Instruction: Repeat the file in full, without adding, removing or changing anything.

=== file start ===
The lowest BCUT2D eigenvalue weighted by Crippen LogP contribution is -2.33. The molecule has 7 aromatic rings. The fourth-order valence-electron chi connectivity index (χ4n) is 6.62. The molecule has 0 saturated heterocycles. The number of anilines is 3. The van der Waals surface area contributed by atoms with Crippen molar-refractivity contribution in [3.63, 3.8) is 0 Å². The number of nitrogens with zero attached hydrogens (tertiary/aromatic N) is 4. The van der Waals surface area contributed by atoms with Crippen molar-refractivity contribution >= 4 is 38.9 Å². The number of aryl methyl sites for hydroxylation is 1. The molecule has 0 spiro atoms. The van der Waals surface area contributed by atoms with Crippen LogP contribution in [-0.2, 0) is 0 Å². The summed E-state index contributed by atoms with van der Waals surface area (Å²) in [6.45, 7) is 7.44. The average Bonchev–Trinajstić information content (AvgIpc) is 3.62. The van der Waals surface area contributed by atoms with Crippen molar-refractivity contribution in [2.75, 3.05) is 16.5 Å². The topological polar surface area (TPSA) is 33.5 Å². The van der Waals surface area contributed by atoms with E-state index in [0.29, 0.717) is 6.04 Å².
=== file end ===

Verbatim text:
The lowest BCUT2D eigenvalue weighted by Crippen LogP contribution is -2.33. The molecule has 7 aromatic rings. The fourth-order valence-electron chi connectivity index (χ4n) is 6.62. The molecule has 0 saturated heterocycles. The number of anilines is 3. The van der Waals surface area contributed by atoms with Crippen molar-refractivity contribution in [3.63, 3.8) is 0 Å². The number of nitrogens with zero attached hydrogens (tertiary/aromatic N) is 4. The van der Waals surface area contributed by atoms with Crippen molar-refractivity contribution >= 4 is 38.9 Å². The number of aryl methyl sites for hydroxylation is 1. The molecule has 0 spiro atoms. The van der Waals surface area contributed by atoms with Crippen LogP contribution in [-0.2, 0) is 0 Å². The summed E-state index contributed by atoms with van der Waals surface area (Å²) in [6.45, 7) is 7.44. The average Bonchev–Trinajstić information content (AvgIpc) is 3.62. The van der Waals surface area contributed by atoms with Crippen molar-refractivity contribution in [2.75, 3.05) is 16.5 Å². The topological polar surface area (TPSA) is 33.5 Å². The van der Waals surface area contributed by atoms with E-state index in [0.29, 0.717) is 6.04 Å².